• Lots of over-the-counter flea treatment products are available to help control flea infestations in the yard. Some products are designed only for outdoor or indoor use and others for both. Read the label thoroughly to check whether the product is EPA-approved and always follow the usage directions exactly.

    Also, be aware that pest control professionals may instruct you not to use your own OTC chemicals because they can interfere with the professional flea treatment products.

  • Beneficial Nematodes
  • Beneficial nematodes are a microscopic roundworm that only eats insects like fleas. Theoretically, they should be able to eradicate a flea problem in the yard within a couple of months after your scatter them in the lawn and garden. Research indicates that they are not a problem at all for humans, pets, or plants.

    However, exercise caution when approaching this method. Talk to your local gardening center about nematodes and make sure you are completely certain that they are right for you. Before you purchase any nematodes, be sure that you have the right type because other species of roundworms can be a significant hazard for you, your pets, or your plants.

    Be aware that standard flea treatment products will likely poison nematodes also, so you might have to choose between one or the other option instead of employing both at the same time.

Ward off Wildlife

Fleas can end up on your lawn by hitchhiking on rats or mice, squirrels, opossums, feral cats or dogs, and raccoons. Flea-infested wildlife may visit your yard while seeking shelter or food and could unknowingly drop eggs or live fleas in the grass.

There are plenty of ways to keep wildlife off your property, and fleas aren’t the only reason to do so. However, efforts that effectively keep wildlife away may reduce the likelihood of a flea infestation in your yard. Without a reason to stay on your property, wild animals will most likely leave your home and, hopefully, take their fleas with them.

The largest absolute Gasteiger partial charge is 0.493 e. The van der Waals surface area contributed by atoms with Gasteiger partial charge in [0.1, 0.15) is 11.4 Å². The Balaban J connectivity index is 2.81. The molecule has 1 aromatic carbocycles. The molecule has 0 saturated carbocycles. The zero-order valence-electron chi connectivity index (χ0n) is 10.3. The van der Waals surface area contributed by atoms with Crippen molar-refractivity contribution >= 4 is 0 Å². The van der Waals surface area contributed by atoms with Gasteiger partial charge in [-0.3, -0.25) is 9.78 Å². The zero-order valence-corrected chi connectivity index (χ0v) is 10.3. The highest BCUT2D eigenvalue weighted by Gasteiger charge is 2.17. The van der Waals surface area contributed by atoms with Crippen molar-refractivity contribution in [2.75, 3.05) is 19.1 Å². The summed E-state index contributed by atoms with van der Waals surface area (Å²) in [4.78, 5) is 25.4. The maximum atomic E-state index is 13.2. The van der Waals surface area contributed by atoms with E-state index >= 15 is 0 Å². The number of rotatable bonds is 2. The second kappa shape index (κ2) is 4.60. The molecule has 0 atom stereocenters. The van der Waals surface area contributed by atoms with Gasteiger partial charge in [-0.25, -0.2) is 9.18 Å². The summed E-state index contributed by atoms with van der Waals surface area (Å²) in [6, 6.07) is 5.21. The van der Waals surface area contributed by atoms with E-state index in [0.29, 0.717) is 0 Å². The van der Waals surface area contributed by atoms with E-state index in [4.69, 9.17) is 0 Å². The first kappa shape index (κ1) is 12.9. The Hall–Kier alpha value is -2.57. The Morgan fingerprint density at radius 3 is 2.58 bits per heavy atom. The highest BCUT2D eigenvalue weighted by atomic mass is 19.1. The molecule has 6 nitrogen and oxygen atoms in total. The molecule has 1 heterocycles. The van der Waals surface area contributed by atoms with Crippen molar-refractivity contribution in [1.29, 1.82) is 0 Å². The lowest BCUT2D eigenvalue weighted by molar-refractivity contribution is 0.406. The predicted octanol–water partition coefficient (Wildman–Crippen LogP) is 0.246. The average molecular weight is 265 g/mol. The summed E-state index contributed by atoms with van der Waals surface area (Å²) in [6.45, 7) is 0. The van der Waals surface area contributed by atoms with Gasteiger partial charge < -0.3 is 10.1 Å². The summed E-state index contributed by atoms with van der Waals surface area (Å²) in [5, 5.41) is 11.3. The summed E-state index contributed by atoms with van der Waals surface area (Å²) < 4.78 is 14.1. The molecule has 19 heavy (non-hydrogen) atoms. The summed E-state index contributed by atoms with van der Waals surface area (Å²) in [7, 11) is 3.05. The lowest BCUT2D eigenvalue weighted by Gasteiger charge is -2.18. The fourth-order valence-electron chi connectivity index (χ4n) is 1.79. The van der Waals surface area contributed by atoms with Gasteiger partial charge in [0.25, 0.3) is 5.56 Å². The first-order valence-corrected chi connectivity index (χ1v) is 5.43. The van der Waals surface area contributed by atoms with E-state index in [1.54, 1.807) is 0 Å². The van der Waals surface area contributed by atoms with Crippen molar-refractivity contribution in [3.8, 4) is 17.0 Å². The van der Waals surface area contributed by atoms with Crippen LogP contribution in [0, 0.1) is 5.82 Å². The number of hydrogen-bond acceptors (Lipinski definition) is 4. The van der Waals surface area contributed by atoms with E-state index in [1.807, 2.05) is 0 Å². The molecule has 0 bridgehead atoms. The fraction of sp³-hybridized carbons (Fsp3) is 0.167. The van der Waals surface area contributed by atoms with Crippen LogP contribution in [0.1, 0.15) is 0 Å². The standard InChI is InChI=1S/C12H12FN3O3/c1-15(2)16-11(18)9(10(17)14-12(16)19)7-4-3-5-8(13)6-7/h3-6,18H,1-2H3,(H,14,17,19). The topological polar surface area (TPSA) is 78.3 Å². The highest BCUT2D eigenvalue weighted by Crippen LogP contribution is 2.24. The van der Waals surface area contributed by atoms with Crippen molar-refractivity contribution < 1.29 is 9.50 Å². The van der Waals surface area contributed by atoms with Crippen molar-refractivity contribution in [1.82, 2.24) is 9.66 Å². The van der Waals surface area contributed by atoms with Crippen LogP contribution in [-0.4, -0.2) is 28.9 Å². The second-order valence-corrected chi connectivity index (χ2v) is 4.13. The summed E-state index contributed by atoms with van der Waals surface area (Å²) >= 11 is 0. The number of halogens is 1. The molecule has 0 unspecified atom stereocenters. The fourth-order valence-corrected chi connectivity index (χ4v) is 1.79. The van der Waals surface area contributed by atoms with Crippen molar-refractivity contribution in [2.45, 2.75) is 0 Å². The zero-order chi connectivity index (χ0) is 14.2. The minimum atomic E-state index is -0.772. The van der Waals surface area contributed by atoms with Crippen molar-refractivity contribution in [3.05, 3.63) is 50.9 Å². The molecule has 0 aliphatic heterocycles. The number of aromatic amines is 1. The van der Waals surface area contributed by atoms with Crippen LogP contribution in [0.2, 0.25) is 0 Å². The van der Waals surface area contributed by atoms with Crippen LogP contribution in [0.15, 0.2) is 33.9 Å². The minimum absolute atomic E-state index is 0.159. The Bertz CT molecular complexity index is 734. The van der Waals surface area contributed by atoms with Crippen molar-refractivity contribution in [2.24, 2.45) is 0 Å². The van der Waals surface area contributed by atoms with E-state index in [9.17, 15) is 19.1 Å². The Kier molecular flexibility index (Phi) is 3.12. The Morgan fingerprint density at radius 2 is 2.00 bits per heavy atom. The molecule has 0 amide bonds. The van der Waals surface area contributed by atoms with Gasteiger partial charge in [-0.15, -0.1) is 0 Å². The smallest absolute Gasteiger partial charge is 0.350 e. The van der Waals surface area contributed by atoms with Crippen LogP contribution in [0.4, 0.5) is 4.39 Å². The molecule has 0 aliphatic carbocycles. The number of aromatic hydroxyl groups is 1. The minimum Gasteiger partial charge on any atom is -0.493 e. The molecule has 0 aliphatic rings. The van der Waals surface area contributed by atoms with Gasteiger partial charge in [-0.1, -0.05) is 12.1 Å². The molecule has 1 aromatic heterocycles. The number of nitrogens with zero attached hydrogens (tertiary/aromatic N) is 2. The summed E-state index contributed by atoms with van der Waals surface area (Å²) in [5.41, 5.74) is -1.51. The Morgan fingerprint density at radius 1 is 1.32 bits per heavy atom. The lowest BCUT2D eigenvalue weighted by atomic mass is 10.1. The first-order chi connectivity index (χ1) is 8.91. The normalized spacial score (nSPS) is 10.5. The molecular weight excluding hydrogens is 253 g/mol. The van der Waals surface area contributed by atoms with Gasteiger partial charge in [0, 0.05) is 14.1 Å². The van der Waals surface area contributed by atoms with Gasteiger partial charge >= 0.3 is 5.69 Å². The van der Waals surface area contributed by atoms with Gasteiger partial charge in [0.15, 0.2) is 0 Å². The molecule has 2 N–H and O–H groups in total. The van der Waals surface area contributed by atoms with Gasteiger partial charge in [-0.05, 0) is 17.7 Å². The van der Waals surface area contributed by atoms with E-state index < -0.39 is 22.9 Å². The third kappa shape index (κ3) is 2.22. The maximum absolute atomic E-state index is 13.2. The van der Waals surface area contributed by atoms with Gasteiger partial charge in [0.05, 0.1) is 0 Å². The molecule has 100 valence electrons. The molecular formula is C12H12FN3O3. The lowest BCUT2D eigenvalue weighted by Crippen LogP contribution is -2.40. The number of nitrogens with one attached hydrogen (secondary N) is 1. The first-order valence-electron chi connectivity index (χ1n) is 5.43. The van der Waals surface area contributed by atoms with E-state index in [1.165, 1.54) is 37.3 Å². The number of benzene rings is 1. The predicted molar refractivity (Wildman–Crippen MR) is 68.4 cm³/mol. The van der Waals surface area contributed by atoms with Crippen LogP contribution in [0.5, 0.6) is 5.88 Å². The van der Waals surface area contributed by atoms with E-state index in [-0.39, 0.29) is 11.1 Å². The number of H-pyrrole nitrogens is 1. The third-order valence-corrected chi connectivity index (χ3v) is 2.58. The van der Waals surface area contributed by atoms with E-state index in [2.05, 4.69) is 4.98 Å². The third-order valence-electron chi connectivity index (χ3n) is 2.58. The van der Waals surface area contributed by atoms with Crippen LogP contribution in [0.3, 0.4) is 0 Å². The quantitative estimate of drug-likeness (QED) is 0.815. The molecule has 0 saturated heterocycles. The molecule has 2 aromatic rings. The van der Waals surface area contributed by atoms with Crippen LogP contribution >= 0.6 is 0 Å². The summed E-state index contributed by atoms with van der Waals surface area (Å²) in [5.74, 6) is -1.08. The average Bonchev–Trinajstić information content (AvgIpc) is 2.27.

• Thin Out Tall Shrubs and Trees
  • Tree branches and bushes that are tall enough to let an animal climb on your roof can cause a lot of problems. Keep bushes at least two feet away from each other and one foot away from the house. Tree branches that hang over the roof should be trimmed. As appropriate for your situation, keep all the plants on your property thin enough to prevent wildlife from sheltering in them.

  • Outdoor Garbage Cans and Wood Piles
  • Rodents, raccoons, and other wildlife enjoy garbage as a food source. Raccoons especially are likely to knock over your bins and tear off the lids if they can. Make sure each trash can has a tight lid, or you can use rope or bungee cords to tie down the lid and make sure cans can’t be knocked over. Even if the garbage is knocked over, make sure the lid is tight enough that animals can’t get into the bin.

    Wood piles are a serious pest attractant, for both wildlife and bugs. If you decide to keep a woodpile, place it on a platform raised at least one foot above the ground and placed at least 20-50 feet away from the house. You might consider using steel mesh or screens to keep wildlife from accessing it and covering it with a tarp or similar item to prevent bugs and insects for accessing it also.

  • Clean up Debris
  • Wildlife is the second big reason why you should remove debris from the yard. Wild animals are likely to use fallen leaves, branches, fruits, vegetables, hardware, vehicles, trailers, and other debris for food or shelter.

    Less debris means smaller chances of wildlife visits, which means fewer opportunities for fleas to transport into your yard.

  • Don’t Leave Food Outside
  • Animals are in constant search of food, and many of them enjoy our food as much as we do. Some animals can smell our food for long distances away. Anything in your yard that is edible is like a beacon for flea-ridden wildlife.

    Pet food is a particularly strong temptation for them because it often contains all the nutrients required for survival, including a good balance of proteins. Rats, raccoons, and other animals will take advantage of a pet dish with leftover food or water, so wash and put bet bowls away at night.

    After a party in the yard, don’t fall to the temptation to believe that animals will “take care” of any scraps you might have missed during cleanup. Although the thought may seem innocent, the risks wildlife can bring to your home aren’t worth it.

  • Consider Motion-detection Sprinklers